4. Great with it until I got to # 3. How many people actually know who is and isn’t a minimum wage worker at a bar? Here’s a hint…read your local law. How many people will actually do that? If our city council is any indication, zero.

    By the bye, a small technical question…have I inadvertently done something to be banned? I keep checking the Notify me Of New Comments box and have gotten no such notifications for like 2 weeks. Or have I screwed up my browser?

    • Really? If you’re a proponent of a law to the point that you’re handing out cards to random people, you should, maybe, know who the law affects. Not doing so is unethical.

    • Is it preferable to something unfair and explain why, or just do it and leave ’em guessing? No, openness is ethical. Leaving the card instead of the tip is wrong; leaving the card to explain the absence of the tip is honest.

      Good distinction to make. Kudos.

      • Or give him another 5 point boost. Trump’s candidacy feeds off the frustrations of people who have been shamed into silence (rightly or not) for having viewpoints that aren’t popular. Every time he does something that would lead the traditional candidate to hide under a rock, he gets a boost. It won’t last long…. But we need to stop underestimating low-information voters’ ability to poll like idiots.

  5. In any event, it should be interesting to see what the results of a 15 dollars per hour minimum wage will be. Economists seem to be unable to make any kind of prediction they’re comfortable with. Maybe one result so far is that people will tip less. I don’t remember seeing that anywhere in anyone’s predictions.

  6. And by the way, I disagree with the notion that tipping is performance based. It’s really a tax or fee. It’s a way in the U.S. to make the customer pay for service so the establishment doesn’t have to. I think people tip according to how generously they are disposed toward the serving demographic. In the U.S. I tip twenty percent because it’s a crappy job that I appreciate someone doing. Here in Holland, the price of service is included in the price the restaurant pays. I don’t tip here. My wife does because she’s a kind hearted American sucker.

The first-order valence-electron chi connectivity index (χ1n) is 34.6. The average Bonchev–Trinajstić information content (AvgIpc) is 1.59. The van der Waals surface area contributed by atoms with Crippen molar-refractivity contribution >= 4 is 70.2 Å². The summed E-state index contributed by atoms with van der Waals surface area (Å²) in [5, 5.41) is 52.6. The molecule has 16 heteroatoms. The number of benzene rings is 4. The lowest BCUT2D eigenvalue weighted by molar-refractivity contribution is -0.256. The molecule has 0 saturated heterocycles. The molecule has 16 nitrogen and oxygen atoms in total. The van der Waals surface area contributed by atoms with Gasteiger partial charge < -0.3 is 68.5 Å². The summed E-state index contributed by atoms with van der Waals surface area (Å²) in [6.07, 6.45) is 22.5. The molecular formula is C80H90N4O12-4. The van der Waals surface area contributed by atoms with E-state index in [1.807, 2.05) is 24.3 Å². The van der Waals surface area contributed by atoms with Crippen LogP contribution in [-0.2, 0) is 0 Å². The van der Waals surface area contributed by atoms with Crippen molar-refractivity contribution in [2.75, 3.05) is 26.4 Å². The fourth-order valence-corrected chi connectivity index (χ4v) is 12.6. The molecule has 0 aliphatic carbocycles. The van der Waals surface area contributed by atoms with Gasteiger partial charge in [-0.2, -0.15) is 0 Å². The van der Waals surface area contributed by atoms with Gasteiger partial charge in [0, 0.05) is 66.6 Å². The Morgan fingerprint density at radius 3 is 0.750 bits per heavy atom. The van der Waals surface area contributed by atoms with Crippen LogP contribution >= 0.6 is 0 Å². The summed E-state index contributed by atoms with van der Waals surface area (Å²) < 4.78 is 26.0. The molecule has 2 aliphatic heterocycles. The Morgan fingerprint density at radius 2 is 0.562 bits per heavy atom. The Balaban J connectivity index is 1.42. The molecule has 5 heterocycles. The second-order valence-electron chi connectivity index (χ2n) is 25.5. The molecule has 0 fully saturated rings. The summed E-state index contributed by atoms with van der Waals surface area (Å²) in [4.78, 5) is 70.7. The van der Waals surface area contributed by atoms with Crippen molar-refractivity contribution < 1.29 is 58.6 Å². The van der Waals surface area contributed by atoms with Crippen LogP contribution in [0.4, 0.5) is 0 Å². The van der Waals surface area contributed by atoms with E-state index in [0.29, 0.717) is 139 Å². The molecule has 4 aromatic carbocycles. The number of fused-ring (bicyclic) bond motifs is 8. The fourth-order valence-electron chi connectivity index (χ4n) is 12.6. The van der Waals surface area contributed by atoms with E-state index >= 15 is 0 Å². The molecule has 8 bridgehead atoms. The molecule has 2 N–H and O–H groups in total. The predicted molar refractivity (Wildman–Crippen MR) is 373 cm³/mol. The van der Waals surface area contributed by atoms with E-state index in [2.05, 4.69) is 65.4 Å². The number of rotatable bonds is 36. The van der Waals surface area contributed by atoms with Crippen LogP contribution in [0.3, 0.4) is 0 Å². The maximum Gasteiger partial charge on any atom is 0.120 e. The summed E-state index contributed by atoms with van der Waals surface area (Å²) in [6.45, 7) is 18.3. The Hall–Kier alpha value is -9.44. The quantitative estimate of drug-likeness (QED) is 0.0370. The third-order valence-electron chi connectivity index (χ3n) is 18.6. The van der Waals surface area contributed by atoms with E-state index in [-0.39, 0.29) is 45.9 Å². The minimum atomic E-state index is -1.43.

• But stiffing a server is so rare and so “shamed” that it’s virtually unheard of anymore. Cheapskates can always use crumby service as an excuse for saving a fifteen or twenty percent tip, but I’m pretty sure it rarely happens and the food and beverage industry and its workers generally count on most everyone paying between fifteen and twenty percent as a tip. And I’d bet you the waiter you stiff for poor service just shrugs his or her or its shoulders and says, “that guy was a jerk.” Maybe tax is the wrong term. Maybe “cost shifting” is more accurate.

      • My practice when I was last in the USA – before I got banned from entry in 2011 – was (as far as I could) to pay as much as I’d pay for the same thing in Australia.

        So I’d forego the $7 breakfast for the $5 one, but then pay the $12 I would have paid for either back home. Then a 10% tip if service was truly exceptional, as I do in Australia.

        “Greasy spoons” – diners – are amazingly cheap in New Orleans, a bowl of gumbo, cornbread, and gator sausage for $5 on Tuesdays, $7 other days.. I don’t see how they can make a profit. We’d use croc not gator, but there’s $8 in ingredients there.

        Here minimum wage is $15.50, a Big Mac $4.50, with many specials (wraps, egg muffins etc) $2. A good breakfast will set you back $10-$20 though.

  7. I really don’t agree with the “tip should be for good service” argument. It isn’t what motivates my tip.

    As a general principle, I tip 20% for competent service, higher for excellent service, but almost never less than 15%. The only time I do tip less is when the service is unsatisfactory and indifferent. At that point, I’ll generally follow my late father’s example and leave a one penny tip.